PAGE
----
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I am trying to simulate two data set for multiple linear regression. I want one data which is independent and identically distributed and the other is not. So far, I have done the following:

x1 <- rnorm(10000,11,.5)
x2<-rnorm(10000,5,95)
x3 <- rnorm(10000,5,.5)


b1 <- 0.1
b2 <- 0.9
b3 <- 0.6
sigma <- 0.4

eps <- rnorm(x1,10000,sigma)
y <- b1*x1  + b2*x2  + b3*x3  +eps
Y<-as.matrix(y)
X<-cbind(as.matrix(x1),as.matrix(x2),as.matrix(x3))

Does this satisfy the iid case? How to generate data that is not iid? For non iid case I am thinking of having autocorrelation.

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  • $\begingroup$ check my edited answer for more related discussions. $\endgroup$ – Haitao Du Mar 26 '18 at 13:44
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Does this satisfy the iid case?

Yes.

How to generate data that is not iid?

For example, data is generated from a mixture of Gaussian. When generate samples, we first sample the "membership", the according to the membership, we sample different Gaussian distribution.

In addition, Note that, linear regression does not have the assumption on the distribution on $X$, only on the residual to be normal distribution ed with constant variance, because of Gauss–Markov theorem.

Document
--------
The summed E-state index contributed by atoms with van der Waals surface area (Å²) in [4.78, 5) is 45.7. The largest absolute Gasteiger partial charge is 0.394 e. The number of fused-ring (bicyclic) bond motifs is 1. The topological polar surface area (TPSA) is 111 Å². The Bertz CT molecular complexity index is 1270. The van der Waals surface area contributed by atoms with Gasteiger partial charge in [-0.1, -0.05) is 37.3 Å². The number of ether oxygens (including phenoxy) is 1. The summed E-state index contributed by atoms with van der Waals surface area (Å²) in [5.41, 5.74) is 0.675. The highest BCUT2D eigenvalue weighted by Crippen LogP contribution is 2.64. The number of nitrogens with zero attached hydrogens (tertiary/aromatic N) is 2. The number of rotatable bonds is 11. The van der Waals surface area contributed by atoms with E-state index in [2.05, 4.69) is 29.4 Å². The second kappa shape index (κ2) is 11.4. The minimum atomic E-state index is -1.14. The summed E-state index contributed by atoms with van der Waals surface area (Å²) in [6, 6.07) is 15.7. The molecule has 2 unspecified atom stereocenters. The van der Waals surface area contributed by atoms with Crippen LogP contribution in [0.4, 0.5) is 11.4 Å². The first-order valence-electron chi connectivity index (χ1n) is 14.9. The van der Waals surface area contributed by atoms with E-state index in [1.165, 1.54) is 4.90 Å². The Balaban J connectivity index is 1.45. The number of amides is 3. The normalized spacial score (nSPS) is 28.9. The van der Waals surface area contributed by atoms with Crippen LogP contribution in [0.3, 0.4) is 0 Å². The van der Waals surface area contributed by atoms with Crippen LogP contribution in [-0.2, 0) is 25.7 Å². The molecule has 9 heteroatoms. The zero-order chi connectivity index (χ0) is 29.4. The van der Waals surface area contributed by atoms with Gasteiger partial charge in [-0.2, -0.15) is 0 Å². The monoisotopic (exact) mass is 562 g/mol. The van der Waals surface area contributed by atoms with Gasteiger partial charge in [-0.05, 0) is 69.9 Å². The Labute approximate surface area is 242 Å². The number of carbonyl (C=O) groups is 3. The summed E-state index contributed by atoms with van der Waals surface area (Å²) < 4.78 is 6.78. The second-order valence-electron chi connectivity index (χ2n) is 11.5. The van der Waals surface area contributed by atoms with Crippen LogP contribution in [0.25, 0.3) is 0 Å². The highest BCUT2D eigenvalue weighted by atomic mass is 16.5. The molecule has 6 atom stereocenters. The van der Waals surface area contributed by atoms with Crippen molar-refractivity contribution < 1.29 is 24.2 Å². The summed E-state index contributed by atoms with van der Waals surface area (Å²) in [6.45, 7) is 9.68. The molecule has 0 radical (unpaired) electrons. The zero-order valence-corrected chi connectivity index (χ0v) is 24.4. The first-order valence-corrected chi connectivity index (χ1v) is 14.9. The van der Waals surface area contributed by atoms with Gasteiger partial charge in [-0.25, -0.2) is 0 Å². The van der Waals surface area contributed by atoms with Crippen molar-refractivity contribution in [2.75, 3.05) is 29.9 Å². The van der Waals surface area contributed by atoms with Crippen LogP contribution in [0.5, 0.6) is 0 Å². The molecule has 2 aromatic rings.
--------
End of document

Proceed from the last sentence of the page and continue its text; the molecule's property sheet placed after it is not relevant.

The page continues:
In other words, your simulation satisfy linear regression assumptions and the simulation has stronger assumptions on distribution of $X$.


In your comment, you asked how to generate not IID on residuals, I think you have a confusion on the assumptions. IID is on data, and normal distribution is on residuals.


Related topics

Regression when the OLS residuals are not normally distributed

Why is the normality of residuals "barely important at all" for the purpose of estimating the regression line?

Assumptions of multiple regression: how is normality assumption different from constant variance assumption?

What is a complete list of the usual assumptions for linear regression?

How does linear regression use the normal distribution?

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  • $\begingroup$ How can I generate the data which violates this assumption on residuals? $\endgroup$ – Waqas Mar 26 '18 at 13:21
  • $\begingroup$ I was referring to your comment "In other words, your simulation satisfy linear regression assumptions and the simulation has stronger assumptions on distribution of X". I just wanted residual not normal, I did not use the word iid and residuals. Apologies for creating confusion $\endgroup$ – Waqas Mar 26 '18 at 13:32
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To generate correlated independent variables, you could do something like this:

x1 <- rnorm(10^5,0,1)
x2 <- rnorm(10^5,0,1)
x2 <- 0.4*x1 + sqrt(1-0.4^2)*x2
x1 <- 11 + 0.5*x1
x2 <- 5 + 95*x2
There are ways to do something comparable with 3 or more variables, as well...though I will stop here for now.

For autocorrelation, a similar strategy can be used:

sigma <- 0.4
eps <- rnorm(10^5,0,1)
for(i in 2:10^5) eps[i] <- 0.15 * eps[i-1] + sqrt(1-0.15^2)*eps[i]
eps <- sigma * eps

Hope this helps with your simulation.

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  • $\begingroup$ The 2nd chunk produces an error. $\endgroup$ – Brad Mar 26 at 23:57
  • $\begingroup$ Should be updated now. $\endgroup$ – Gregg H Mar 28 at 0:07

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